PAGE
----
BTW, if you have not used say a 1920 x 1200 monitor with the extra space along the bottom edge, it is really convenient. Lets your basic 1920 x 1080 images be shown pixel for pixel while having room for some icons and such at the bottom. Of course just up the numbers for 4k. And if you are doing photography or other high resolution images this isn't a big deal.

For basic TV's, get brightness (black level) set, get contrast (max white level) set, and get tint properly set and you'll be far along having proper color. Some sets simply can't calibrate fully, but getting these simple basic ones as close as possible makes them more or less accurate.

EDIT: Apparently Win10 has some built in images for simple calibration. I've not tried it yet.
https://www.laptopmag.com/articles/calibrate-monitor-windows-10
Eizo also has a test page as well :)
https://www.eizoglobal.com/library/basics/eizo-monitor-test/index.html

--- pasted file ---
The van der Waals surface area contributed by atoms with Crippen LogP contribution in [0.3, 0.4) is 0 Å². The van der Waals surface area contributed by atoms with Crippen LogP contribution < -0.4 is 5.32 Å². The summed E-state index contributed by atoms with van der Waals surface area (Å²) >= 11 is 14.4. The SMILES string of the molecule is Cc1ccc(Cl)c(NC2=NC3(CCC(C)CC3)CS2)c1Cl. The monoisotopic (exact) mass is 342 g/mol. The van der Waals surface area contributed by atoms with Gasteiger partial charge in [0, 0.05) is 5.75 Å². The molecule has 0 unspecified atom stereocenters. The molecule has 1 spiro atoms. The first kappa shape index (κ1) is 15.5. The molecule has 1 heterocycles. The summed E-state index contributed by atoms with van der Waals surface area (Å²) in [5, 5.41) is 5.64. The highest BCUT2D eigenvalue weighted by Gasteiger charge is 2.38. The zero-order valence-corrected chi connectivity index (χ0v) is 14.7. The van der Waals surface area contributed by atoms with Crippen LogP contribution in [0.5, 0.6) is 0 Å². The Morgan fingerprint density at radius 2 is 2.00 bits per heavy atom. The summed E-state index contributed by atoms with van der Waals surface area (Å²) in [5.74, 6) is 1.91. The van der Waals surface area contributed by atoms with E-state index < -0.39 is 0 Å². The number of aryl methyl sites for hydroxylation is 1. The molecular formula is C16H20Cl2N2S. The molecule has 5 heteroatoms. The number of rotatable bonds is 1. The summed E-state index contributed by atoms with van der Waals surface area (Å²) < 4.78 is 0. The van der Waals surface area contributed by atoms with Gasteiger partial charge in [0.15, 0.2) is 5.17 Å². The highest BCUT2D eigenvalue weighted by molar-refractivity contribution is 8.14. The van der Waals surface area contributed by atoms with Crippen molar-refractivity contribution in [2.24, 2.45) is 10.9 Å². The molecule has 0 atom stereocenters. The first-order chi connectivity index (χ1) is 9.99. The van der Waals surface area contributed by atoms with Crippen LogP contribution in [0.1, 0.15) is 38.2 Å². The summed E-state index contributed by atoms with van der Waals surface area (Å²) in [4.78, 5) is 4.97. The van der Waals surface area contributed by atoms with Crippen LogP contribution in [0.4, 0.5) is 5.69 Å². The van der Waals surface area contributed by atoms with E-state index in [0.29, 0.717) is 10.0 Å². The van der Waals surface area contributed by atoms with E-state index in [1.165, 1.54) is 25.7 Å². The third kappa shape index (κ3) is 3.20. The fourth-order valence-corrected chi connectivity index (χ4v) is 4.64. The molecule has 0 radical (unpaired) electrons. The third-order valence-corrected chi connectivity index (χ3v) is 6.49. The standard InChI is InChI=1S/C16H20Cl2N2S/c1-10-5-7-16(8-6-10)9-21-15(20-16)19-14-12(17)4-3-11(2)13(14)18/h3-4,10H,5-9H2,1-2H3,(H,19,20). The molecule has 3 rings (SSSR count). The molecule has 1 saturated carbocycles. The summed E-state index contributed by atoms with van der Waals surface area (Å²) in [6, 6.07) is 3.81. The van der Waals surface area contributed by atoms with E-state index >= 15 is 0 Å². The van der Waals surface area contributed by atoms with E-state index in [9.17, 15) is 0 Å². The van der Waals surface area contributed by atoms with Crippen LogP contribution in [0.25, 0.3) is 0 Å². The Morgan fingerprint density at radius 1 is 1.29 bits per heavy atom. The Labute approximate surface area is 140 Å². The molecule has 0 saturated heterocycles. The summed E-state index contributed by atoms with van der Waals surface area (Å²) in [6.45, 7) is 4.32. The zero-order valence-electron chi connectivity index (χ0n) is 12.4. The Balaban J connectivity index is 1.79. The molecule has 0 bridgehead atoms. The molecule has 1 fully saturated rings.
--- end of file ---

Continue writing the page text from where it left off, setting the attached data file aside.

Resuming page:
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amirm

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#18

Mittomen

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#19
How do you guys calibrate your system? and what are the methods available commercially / in industry's compliance?
A bit late to the party, but I hope not too late. I work as a color management technician, specifically in printing - more specifically in offset lithography, so I wouldn't call myself an expert, but I've done a fair amount of measurements and fiddling with knobs and buttons.